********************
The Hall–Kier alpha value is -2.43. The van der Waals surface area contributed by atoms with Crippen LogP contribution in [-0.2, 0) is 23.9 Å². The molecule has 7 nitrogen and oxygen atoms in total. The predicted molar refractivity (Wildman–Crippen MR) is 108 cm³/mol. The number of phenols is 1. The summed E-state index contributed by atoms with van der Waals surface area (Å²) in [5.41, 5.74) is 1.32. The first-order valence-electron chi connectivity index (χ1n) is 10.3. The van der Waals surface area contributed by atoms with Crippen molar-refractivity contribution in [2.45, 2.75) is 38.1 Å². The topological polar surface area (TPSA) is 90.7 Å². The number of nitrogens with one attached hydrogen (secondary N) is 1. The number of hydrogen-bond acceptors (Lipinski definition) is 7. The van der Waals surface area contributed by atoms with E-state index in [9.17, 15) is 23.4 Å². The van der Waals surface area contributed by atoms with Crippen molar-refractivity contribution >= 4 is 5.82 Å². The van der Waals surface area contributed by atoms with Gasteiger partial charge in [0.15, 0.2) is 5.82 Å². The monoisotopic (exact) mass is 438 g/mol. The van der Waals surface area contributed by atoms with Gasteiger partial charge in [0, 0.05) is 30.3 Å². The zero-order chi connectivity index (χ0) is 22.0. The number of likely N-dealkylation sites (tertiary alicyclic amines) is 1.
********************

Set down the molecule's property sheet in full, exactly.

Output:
The Hall–Kier alpha value is -2.43. The van der Waals surface area contributed by atoms with Crippen LogP contribution in [-0.2, 0) is 23.9 Å². The molecule has 7 nitrogen and oxygen atoms in total. The predicted molar refractivity (Wildman–Crippen MR) is 108 cm³/mol. The number of phenols is 1. The summed E-state index contributed by atoms with van der Waals surface area (Å²) in [5.41, 5.74) is 1.32. The first-order valence-electron chi connectivity index (χ1n) is 10.3. The van der Waals surface area contributed by atoms with Crippen molar-refractivity contribution in [2.45, 2.75) is 38.1 Å². The topological polar surface area (TPSA) is 90.7 Å². The number of nitrogens with one attached hydrogen (secondary N) is 1. The number of hydrogen-bond acceptors (Lipinski definition) is 7. The van der Waals surface area contributed by atoms with E-state index in [9.17, 15) is 23.4 Å². The van der Waals surface area contributed by atoms with Crippen molar-refractivity contribution >= 4 is 5.82 Å². The van der Waals surface area contributed by atoms with Gasteiger partial charge in [0.15, 0.2) is 5.82 Å². The monoisotopic (exact) mass is 438 g/mol. The van der Waals surface area contributed by atoms with Gasteiger partial charge in [0, 0.05) is 30.3 Å². The zero-order chi connectivity index (χ0) is 22.0. The number of likely N-dealkylation sites (tertiary alicyclic amines) is 1.